If you’re even slightly interested in the life of Steven P. Jobs then the chances are you’re also at least mildly intrigued by the second company he founded, NeXT.
Formed after Jobs was famously ousted from Apple by John Sculley, NeXT went through a few changes between its inception and eventual buyout by a struggling Apple. After initially starting out as a high-end computer hardware company, NeXT later found itself pushing software. Of course all of this was what led to Apple eventually taking NeXT over and using its operating system as the basis for Mac OS X, but we all knew that, didn’t we?
The problem with the NeXT years is that it is still one of the least documented spells of Steve Jobs’ life. While there have been countless books written about the enigma that was Steve Jobs, the vast majority of them center themselves around either the building of Apple, or the saving of it. Very few really spend that much time covering what happened to NeXT while Jobs was there, trying to change the world all over again.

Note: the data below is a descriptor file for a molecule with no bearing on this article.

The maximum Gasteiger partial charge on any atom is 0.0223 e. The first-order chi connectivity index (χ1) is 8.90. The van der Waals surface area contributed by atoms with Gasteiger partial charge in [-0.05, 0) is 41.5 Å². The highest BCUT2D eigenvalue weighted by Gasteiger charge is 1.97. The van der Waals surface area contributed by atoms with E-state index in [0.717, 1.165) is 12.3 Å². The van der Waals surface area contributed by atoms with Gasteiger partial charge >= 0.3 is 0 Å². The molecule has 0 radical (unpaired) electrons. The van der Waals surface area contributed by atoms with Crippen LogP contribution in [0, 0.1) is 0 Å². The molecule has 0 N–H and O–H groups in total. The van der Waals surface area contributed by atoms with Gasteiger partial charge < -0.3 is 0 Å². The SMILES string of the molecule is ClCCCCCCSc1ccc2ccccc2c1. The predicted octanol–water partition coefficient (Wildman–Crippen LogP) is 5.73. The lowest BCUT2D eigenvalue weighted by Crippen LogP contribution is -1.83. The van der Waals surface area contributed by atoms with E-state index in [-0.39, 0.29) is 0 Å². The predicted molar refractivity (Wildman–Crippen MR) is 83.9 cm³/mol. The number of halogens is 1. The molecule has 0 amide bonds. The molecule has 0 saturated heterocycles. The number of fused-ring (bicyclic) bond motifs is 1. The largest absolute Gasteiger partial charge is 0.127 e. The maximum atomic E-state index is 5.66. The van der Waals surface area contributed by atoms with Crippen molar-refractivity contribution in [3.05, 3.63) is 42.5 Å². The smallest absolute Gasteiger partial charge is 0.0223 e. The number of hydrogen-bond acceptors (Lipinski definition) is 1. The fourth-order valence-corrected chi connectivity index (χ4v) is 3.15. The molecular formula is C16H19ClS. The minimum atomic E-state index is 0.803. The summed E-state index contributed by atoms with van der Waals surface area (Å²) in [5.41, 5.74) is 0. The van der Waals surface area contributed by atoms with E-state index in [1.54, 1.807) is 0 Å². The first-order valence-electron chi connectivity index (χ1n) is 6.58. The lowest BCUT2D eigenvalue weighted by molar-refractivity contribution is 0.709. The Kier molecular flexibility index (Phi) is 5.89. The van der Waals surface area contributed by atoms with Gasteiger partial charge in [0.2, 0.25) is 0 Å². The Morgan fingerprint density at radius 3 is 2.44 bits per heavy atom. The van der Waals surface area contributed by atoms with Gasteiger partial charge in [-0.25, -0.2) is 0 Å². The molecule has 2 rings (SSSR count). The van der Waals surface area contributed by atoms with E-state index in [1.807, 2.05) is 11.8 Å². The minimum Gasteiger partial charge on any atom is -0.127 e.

Now we can get a better insight into the inner workings of the startup that Jobs created after his public spat with Apple’s executives, thanks to a selection of videos that have found their way onto YouTube. The videos take a couple of different forms, but are all interesting in their own ways.
One video appears to be from a series called ‘Entrepreneurs’ and follows the creation of NeXT in the early days, even following the company’s eleven employees on two retreats set up by Jobs. Here we get an interesting insight into what made NeXT tick in those first few months, and the pressures the team was under to get a product out the door quickly, and at the right price point.
The other videos, some of which were meant for NeXT employees’ eye only, show Jobs explaining the direction the company is taking, and why. One video appears to show Jobs touting NeXT’s wares, showing off the system and software his team built – including an email system that is not too dissimilar to the one we use in Mac OS X today.
There is around an hour’s worth of video to watch, but it is well worth the time if you have even a passing interest in NeXT, and especially Steve Jobs himself.